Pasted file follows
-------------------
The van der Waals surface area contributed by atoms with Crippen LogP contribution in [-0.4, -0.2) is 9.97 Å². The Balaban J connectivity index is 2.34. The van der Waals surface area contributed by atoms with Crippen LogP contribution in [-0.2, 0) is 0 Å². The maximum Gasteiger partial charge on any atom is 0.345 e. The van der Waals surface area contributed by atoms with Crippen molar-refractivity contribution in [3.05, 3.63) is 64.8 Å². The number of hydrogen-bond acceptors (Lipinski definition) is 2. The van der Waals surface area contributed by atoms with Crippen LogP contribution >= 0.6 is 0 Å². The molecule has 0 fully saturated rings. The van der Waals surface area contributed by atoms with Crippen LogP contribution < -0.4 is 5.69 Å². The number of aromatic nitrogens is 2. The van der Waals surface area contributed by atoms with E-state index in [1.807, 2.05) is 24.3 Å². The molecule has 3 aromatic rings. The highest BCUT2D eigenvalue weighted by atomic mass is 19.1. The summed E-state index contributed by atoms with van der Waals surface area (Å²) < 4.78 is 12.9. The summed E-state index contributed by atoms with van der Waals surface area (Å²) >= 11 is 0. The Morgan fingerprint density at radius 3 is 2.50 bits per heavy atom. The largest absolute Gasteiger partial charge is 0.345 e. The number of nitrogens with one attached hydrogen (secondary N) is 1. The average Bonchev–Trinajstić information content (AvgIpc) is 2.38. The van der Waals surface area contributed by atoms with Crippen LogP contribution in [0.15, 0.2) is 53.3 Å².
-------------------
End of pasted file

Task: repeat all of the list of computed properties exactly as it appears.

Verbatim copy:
The van der Waals surface area contributed by atoms with Crippen LogP contribution in [-0.4, -0.2) is 9.97 Å². The Balaban J connectivity index is 2.34. The van der Waals surface area contributed by atoms with Crippen LogP contribution in [-0.2, 0) is 0 Å². The maximum Gasteiger partial charge on any atom is 0.345 e. The van der Waals surface area contributed by atoms with Crippen molar-refractivity contribution in [3.05, 3.63) is 64.8 Å². The number of hydrogen-bond acceptors (Lipinski definition) is 2. The van der Waals surface area contributed by atoms with Crippen LogP contribution >= 0.6 is 0 Å². The molecule has 0 fully saturated rings. The van der Waals surface area contributed by atoms with Crippen LogP contribution < -0.4 is 5.69 Å². The number of aromatic nitrogens is 2. The van der Waals surface area contributed by atoms with E-state index in [1.807, 2.05) is 24.3 Å². The molecule has 3 aromatic rings. The highest BCUT2D eigenvalue weighted by atomic mass is 19.1. The summed E-state index contributed by atoms with van der Waals surface area (Å²) < 4.78 is 12.9. The summed E-state index contributed by atoms with van der Waals surface area (Å²) >= 11 is 0. The Morgan fingerprint density at radius 3 is 2.50 bits per heavy atom. The largest absolute Gasteiger partial charge is 0.345 e. The number of nitrogens with one attached hydrogen (secondary N) is 1. The average Bonchev–Trinajstić information content (AvgIpc) is 2.38. The van der Waals surface area contributed by atoms with Crippen LogP contribution in [0.15, 0.2) is 53.3 Å².